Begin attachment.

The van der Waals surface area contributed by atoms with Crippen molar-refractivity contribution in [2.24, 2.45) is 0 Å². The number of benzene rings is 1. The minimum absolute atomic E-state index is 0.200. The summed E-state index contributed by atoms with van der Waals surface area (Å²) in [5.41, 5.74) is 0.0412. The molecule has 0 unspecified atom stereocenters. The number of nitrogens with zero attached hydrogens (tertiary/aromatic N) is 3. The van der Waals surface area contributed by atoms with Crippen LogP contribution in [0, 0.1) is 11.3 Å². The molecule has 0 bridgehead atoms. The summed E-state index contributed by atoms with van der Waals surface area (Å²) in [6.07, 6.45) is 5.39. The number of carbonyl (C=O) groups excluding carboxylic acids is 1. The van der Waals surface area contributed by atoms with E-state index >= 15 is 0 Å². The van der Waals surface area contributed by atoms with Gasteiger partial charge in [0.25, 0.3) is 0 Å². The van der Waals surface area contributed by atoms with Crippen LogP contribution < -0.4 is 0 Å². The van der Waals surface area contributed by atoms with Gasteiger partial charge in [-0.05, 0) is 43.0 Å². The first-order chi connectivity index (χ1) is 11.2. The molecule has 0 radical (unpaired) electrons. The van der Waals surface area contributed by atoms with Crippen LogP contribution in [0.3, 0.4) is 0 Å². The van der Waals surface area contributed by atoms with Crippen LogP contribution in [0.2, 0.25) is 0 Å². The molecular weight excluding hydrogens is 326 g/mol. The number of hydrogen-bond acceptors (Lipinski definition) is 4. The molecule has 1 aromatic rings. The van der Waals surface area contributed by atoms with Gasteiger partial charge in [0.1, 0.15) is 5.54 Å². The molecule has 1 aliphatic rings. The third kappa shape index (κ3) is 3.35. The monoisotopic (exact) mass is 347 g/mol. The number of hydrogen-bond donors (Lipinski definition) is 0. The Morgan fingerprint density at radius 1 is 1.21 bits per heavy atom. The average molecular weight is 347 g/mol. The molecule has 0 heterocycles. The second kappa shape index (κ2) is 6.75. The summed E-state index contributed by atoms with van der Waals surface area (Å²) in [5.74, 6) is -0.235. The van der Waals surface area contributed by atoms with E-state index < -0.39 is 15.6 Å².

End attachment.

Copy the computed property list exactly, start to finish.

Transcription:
The van der Waals surface area contributed by atoms with Crippen molar-refractivity contribution in [2.24, 2.45) is 0 Å². The number of benzene rings is 1. The minimum absolute atomic E-state index is 0.200. The summed E-state index contributed by atoms with van der Waals surface area (Å²) in [5.41, 5.74) is 0.0412. The molecule has 0 unspecified atom stereocenters. The number of nitrogens with zero attached hydrogens (tertiary/aromatic N) is 3. The van der Waals surface area contributed by atoms with Crippen LogP contribution in [0, 0.1) is 11.3 Å². The molecule has 0 bridgehead atoms. The summed E-state index contributed by atoms with van der Waals surface area (Å²) in [6.07, 6.45) is 5.39. The number of carbonyl (C=O) groups excluding carboxylic acids is 1. The van der Waals surface area contributed by atoms with E-state index >= 15 is 0 Å². The van der Waals surface area contributed by atoms with Gasteiger partial charge in [0.25, 0.3) is 0 Å². The van der Waals surface area contributed by atoms with Crippen LogP contribution < -0.4 is 0 Å². The van der Waals surface area contributed by atoms with Gasteiger partial charge in [-0.05, 0) is 43.0 Å². The first-order chi connectivity index (χ1) is 11.2. The molecule has 0 radical (unpaired) electrons. The van der Waals surface area contributed by atoms with Crippen LogP contribution in [0.3, 0.4) is 0 Å². The van der Waals surface area contributed by atoms with Crippen LogP contribution in [0.2, 0.25) is 0 Å². The molecular weight excluding hydrogens is 326 g/mol. The number of hydrogen-bond acceptors (Lipinski definition) is 4. The molecule has 1 aromatic rings. The van der Waals surface area contributed by atoms with Gasteiger partial charge in [0.1, 0.15) is 5.54 Å². The molecule has 1 aliphatic rings. The third kappa shape index (κ3) is 3.35. The monoisotopic (exact) mass is 347 g/mol. The number of hydrogen-bond donors (Lipinski definition) is 0. The Morgan fingerprint density at radius 1 is 1.21 bits per heavy atom. The average molecular weight is 347 g/mol. The molecule has 0 heterocycles. The second kappa shape index (κ2) is 6.75. The summed E-state index contributed by atoms with van der Waals surface area (Å²) in [5.74, 6) is -0.235. The van der Waals surface area contributed by atoms with E-state index < -0.39 is 15.6 Å².